Thursday, September 02, 2010

Making Certain Our Writing Says Exactly What We Mean

In order to tell our stories effectively, writers must make ourselves clear to our readers. This is true whether we’re writing the Great American Novel or a simple ad.

When our family first moved to this rural area,a bit of misunderstood writing amused me. An ad in the weekly shopping news read, “We buy natives.” Our daughters and I cracked up over it. My sensible husband ignored our giggles. After all, he was used to us. A tiny slice of my heritage is Native American—Cherokee to be specific—and this ad created the mental image of a slave block with Native Americans lined up for sale. Many pecan orchards are in this area. Of course, the ad meant native pecans, as opposed to the cultivated varieties. So, I wonder, why didn’t the prospective buyer say, “We buy pecans?” Same number of words in the ad, yet a very different message.

Recently the editor of my next release, Leanne Morgena from The Wild Rose Press, pointed out several areas where I had left out emotions that were evident to me when writing HOME SWEET TEXAS HOME. After all, I know the characters and what they’re experiencing. Unfortunately, I neglected to make this clear. How embarrassing! I’d like to say this is the first time this has happened to me, but that would be untrue. However, this book involved many more of those instances than any other I've written. Because my characters become friends I know well, I sometimes fail to make their feelings and reactions known to the reader.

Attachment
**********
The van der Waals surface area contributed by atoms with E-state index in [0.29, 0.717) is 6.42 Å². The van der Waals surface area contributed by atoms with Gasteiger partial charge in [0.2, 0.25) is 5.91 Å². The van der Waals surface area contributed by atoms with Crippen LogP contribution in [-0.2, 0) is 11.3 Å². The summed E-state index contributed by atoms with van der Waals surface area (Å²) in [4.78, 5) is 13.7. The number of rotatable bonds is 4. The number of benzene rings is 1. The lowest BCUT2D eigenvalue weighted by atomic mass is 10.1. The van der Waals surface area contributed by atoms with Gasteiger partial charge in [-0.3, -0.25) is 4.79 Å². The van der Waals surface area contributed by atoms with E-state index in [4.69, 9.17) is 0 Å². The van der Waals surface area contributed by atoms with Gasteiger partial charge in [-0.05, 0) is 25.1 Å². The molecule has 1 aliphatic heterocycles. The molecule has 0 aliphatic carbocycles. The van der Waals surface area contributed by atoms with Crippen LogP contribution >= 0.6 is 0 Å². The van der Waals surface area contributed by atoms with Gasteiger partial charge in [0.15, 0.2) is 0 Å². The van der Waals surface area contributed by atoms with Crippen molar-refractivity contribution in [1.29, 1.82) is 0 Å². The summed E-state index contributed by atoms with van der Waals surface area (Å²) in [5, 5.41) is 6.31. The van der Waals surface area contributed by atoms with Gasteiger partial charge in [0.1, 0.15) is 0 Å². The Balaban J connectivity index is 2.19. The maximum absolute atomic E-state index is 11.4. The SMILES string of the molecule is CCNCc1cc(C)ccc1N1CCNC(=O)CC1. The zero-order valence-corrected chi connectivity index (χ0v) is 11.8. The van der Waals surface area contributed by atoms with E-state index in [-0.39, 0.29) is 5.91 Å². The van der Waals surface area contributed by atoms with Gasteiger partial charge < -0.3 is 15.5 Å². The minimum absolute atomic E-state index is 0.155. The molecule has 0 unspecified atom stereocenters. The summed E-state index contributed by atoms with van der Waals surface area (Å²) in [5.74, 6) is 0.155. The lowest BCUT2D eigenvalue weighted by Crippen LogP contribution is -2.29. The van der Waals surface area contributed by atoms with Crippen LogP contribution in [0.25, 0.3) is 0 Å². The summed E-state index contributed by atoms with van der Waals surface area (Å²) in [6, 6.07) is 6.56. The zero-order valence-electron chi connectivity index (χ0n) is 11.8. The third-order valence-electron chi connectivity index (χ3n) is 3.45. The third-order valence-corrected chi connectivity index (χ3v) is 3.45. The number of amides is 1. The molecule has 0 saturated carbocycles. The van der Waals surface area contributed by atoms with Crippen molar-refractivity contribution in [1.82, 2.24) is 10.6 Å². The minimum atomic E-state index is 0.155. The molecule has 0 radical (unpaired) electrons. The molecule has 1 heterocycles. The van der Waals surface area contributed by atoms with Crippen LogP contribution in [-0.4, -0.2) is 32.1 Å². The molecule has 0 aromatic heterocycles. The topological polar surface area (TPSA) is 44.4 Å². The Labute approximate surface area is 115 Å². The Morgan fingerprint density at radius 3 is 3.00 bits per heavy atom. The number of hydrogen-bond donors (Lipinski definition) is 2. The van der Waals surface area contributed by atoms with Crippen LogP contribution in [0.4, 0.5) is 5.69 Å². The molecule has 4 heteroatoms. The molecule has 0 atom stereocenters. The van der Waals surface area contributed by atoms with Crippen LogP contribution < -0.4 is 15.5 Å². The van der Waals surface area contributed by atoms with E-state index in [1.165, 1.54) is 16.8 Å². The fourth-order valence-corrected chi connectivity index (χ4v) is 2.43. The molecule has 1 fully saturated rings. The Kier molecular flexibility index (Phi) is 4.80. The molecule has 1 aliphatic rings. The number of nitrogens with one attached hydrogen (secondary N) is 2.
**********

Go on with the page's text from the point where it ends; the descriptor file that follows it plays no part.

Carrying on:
This is why we writers need a beta reader or critique partner to check our work. We know what we mean, so it’s hard for us to catch mistakes like the one above. I have several great friends who help me. They had not worked on HOME SWEET TEXAS HOME because it’s one I wrote before I had critique partners. I’ll never submit a book again without having others read it thoroughly—just to make certain what I mean is actually what I've written.

This was a prize-filled week, but I'm not through with giveaways yet! Leave a comment to be entered in my weekly drawing for a PDF download of one of my books.


rbooth43 said...

Texas is not my home, but North Carolina is. Home Sweet North Carolina Home is the country home I have lived in all my 67 years of Life. My parents died when I was 19and 20 years old. I married at 21 years old and my wonderful husband passed away nine years ago. I have never moved, not many can say that.
Home Sweet Taxas Home sound like a great read as I love reading about different states and learn about the different ways of life.
Caroline, I have noticed your books and really want to read them.
I also love A Writer's Life and read every post. Great work!
I have kept up with your posts since Lilly Gayle interviewed you on her blog.

Caroline Clemmons said...

Thank you, rbooth. I really appreciate your feedback! Our family has moved too many times. Now we realize our daughters would have been better off if we had stayed at one particular house. Sigh. We are blessed with better hindsight than foresight. I envy you living in one place all your life.
Good luck in my drawing for one of my books.